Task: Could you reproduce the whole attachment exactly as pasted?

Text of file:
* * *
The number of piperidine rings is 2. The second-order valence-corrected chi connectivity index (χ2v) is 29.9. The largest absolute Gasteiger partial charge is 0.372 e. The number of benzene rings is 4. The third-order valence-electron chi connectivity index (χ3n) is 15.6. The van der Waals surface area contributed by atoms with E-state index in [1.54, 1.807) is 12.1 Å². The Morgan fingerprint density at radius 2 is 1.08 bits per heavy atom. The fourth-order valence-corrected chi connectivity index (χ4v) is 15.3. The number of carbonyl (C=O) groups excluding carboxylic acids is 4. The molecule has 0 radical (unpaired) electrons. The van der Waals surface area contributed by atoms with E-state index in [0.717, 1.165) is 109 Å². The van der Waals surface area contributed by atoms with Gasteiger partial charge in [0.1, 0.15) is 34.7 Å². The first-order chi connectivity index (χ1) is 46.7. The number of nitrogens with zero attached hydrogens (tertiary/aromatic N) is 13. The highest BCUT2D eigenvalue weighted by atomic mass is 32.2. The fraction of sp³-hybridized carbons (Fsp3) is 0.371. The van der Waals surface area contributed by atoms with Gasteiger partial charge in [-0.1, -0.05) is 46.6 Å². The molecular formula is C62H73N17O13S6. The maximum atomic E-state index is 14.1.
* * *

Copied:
The number of piperidine rings is 2. The second-order valence-corrected chi connectivity index (χ2v) is 29.9. The largest absolute Gasteiger partial charge is 0.372 e. The number of benzene rings is 4. The third-order valence-electron chi connectivity index (χ3n) is 15.6. The van der Waals surface area contributed by atoms with E-state index in [1.54, 1.807) is 12.1 Å². The Morgan fingerprint density at radius 2 is 1.08 bits per heavy atom. The fourth-order valence-corrected chi connectivity index (χ4v) is 15.3. The number of carbonyl (C=O) groups excluding carboxylic acids is 4. The molecule has 0 radical (unpaired) electrons. The van der Waals surface area contributed by atoms with E-state index in [0.717, 1.165) is 109 Å². The van der Waals surface area contributed by atoms with Gasteiger partial charge in [0.1, 0.15) is 34.7 Å². The first-order chi connectivity index (χ1) is 46.7. The number of nitrogens with zero attached hydrogens (tertiary/aromatic N) is 13. The highest BCUT2D eigenvalue weighted by atomic mass is 32.2. The fraction of sp³-hybridized carbons (Fsp3) is 0.371. The van der Waals surface area contributed by atoms with Gasteiger partial charge in [-0.1, -0.05) is 46.6 Å². The molecular formula is C62H73N17O13S6. The maximum atomic E-state index is 14.1.